Tuesday, October 8, 2013

Why hasn't the Tablet made Magazines Huge?

With the multimedia capabilities, "push" data to refresh content, and a known display platform, you would think tablets such as the iPad would have made magazine apps a win.

In this article, there are several areas that impact magazine apps. One important data point:

Magazines need dedicated readers. But, Nielsen estimated the average mobile user has 41 apps on his or her smartphone. In April, a Flurry study showed the average smartphone user opens only eight apps a day, with the most popular being Facebook, YouTube and game apps. And according to a 2012 report from Localytics, 22 percent of all apps are only opened once.

To overcome this, a magazine app needs to be compelling.

Finding magazine content is not helped by the very nature of mobile apps. Unlike web-based content, magazine articles can neither be indexed or searched on the web when they are locked up in an app. Following a link from Google at best takes readers to an app store, not to the article itself — cutting the magazine out of this important referral service.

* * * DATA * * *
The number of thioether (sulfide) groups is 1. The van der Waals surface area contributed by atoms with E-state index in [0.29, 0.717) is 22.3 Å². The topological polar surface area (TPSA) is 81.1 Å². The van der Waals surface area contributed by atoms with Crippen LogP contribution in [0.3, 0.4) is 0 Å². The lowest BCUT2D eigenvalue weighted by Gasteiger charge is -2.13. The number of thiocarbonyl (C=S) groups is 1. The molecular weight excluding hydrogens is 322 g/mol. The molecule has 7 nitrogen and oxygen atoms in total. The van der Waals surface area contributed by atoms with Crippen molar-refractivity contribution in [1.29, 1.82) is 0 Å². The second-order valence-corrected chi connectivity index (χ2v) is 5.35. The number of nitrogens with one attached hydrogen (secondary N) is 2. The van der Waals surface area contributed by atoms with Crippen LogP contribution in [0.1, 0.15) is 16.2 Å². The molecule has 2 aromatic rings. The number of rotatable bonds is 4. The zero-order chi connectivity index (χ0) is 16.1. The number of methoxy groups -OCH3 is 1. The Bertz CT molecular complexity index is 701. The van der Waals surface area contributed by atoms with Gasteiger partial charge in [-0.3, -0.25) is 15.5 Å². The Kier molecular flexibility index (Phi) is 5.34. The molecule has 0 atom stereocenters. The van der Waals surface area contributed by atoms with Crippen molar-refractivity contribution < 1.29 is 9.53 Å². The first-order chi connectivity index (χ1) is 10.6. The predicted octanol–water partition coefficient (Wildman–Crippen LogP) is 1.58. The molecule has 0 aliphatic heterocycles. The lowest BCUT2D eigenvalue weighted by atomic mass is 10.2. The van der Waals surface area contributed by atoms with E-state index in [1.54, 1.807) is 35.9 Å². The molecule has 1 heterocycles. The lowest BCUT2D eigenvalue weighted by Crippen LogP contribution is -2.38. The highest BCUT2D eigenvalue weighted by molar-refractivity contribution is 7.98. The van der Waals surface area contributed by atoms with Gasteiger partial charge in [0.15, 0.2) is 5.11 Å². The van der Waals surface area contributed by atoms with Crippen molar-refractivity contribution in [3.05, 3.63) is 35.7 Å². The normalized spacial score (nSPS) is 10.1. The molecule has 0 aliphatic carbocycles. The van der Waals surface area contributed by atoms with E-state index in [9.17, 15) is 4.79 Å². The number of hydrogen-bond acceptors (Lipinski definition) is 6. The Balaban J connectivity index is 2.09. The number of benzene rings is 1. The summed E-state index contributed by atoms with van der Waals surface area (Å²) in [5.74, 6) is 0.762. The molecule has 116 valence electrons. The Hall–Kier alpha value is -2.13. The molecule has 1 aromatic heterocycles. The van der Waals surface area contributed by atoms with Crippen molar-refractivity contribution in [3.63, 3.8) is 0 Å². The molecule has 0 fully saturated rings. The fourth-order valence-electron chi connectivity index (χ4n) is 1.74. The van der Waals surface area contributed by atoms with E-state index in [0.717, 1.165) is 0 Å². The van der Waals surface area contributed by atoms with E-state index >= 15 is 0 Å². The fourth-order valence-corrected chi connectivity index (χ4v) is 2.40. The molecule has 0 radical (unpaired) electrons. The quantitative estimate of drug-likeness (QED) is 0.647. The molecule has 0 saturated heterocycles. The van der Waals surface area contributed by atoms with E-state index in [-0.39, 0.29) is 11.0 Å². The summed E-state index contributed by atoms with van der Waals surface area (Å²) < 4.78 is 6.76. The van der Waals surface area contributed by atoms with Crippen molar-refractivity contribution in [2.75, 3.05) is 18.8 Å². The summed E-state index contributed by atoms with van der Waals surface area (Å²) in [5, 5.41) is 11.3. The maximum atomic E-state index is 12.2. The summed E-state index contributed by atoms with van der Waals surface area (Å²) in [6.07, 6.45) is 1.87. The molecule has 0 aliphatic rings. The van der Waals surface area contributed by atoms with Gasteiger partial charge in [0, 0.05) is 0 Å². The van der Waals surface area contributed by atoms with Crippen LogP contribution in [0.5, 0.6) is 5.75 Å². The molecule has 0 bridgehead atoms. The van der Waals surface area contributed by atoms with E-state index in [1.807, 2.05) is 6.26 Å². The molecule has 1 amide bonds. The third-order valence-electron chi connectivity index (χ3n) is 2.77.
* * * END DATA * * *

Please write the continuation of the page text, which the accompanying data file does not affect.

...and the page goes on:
Magazine publishers should consider a consolidated content management system to mirror content in both locations -- the web and in their dedicated app.

Subscription models for magazine apps is a tough sell. People are troubled by pay-walls on newspaper web sites. They apparently dislike a similar approach to magazine apps. Think about any successful standalone iPad magazines -- the most assertive attempts, News Corp’s “The Daily” iPad app, closed after two years of operation. The Daily only cost $0.99 a week, but with just a little over 100,000 subscribers, it couldn’t break even.

Perhaps just going with the advert-driven model, with paid ad-opt-out, might solve this? While the future of producing quality content for niches is bright, such content should be presented openly (think social, such as via Facebook and Twitter). The age-old model hasn't really changed: eyeballs, after all, translate into advert revenue.

Read Jon Lun's assessment here.

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